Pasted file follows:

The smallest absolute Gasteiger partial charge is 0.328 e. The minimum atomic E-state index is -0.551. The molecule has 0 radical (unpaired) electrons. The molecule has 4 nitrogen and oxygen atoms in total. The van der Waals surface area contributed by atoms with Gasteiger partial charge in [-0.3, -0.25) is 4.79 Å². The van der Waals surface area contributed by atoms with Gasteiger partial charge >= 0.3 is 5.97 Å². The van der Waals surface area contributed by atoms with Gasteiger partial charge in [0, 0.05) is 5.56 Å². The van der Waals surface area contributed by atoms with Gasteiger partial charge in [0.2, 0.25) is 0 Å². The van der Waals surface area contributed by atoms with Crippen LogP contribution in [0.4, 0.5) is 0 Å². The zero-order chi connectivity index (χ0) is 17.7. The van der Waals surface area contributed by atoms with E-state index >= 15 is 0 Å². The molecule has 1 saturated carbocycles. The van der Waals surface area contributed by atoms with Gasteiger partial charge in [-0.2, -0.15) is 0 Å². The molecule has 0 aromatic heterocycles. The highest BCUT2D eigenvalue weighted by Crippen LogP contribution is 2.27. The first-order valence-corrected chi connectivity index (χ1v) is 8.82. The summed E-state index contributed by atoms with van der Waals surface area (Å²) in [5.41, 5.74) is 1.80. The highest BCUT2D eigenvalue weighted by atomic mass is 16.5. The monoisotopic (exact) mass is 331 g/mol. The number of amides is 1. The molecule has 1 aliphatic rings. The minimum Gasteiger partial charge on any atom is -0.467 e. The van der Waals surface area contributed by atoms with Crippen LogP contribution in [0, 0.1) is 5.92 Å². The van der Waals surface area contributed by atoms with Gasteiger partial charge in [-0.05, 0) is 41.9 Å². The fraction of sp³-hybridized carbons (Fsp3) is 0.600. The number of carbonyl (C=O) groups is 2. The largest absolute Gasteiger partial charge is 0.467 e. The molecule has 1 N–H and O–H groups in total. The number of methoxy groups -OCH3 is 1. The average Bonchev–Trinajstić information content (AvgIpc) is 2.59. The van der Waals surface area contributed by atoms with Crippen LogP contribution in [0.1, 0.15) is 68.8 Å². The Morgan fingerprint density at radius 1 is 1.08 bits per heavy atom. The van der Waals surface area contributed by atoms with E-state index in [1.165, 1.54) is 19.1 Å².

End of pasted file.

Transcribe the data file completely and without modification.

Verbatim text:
The smallest absolute Gasteiger partial charge is 0.328 e. The minimum atomic E-state index is -0.551. The molecule has 0 radical (unpaired) electrons. The molecule has 4 nitrogen and oxygen atoms in total. The van der Waals surface area contributed by atoms with Gasteiger partial charge in [-0.3, -0.25) is 4.79 Å². The van der Waals surface area contributed by atoms with Gasteiger partial charge >= 0.3 is 5.97 Å². The van der Waals surface area contributed by atoms with Gasteiger partial charge in [0, 0.05) is 5.56 Å². The van der Waals surface area contributed by atoms with Gasteiger partial charge in [0.2, 0.25) is 0 Å². The van der Waals surface area contributed by atoms with Crippen LogP contribution in [0.4, 0.5) is 0 Å². The zero-order chi connectivity index (χ0) is 17.7. The van der Waals surface area contributed by atoms with E-state index >= 15 is 0 Å². The molecule has 1 saturated carbocycles. The van der Waals surface area contributed by atoms with Gasteiger partial charge in [-0.2, -0.15) is 0 Å². The molecule has 0 aromatic heterocycles. The highest BCUT2D eigenvalue weighted by Crippen LogP contribution is 2.27. The first-order valence-corrected chi connectivity index (χ1v) is 8.82. The summed E-state index contributed by atoms with van der Waals surface area (Å²) in [5.41, 5.74) is 1.80. The highest BCUT2D eigenvalue weighted by atomic mass is 16.5. The monoisotopic (exact) mass is 331 g/mol. The number of amides is 1. The molecule has 1 aliphatic rings. The minimum Gasteiger partial charge on any atom is -0.467 e. The van der Waals surface area contributed by atoms with Crippen LogP contribution in [0, 0.1) is 5.92 Å². The van der Waals surface area contributed by atoms with Gasteiger partial charge in [-0.05, 0) is 41.9 Å². The fraction of sp³-hybridized carbons (Fsp3) is 0.600. The number of carbonyl (C=O) groups is 2. The largest absolute Gasteiger partial charge is 0.467 e. The molecule has 1 N–H and O–H groups in total. The number of methoxy groups -OCH3 is 1. The average Bonchev–Trinajstić information content (AvgIpc) is 2.59. The van der Waals surface area contributed by atoms with Crippen LogP contribution in [0.1, 0.15) is 68.8 Å². The Morgan fingerprint density at radius 1 is 1.08 bits per heavy atom. The van der Waals surface area contributed by atoms with E-state index in [1.165, 1.54) is 19.1 Å².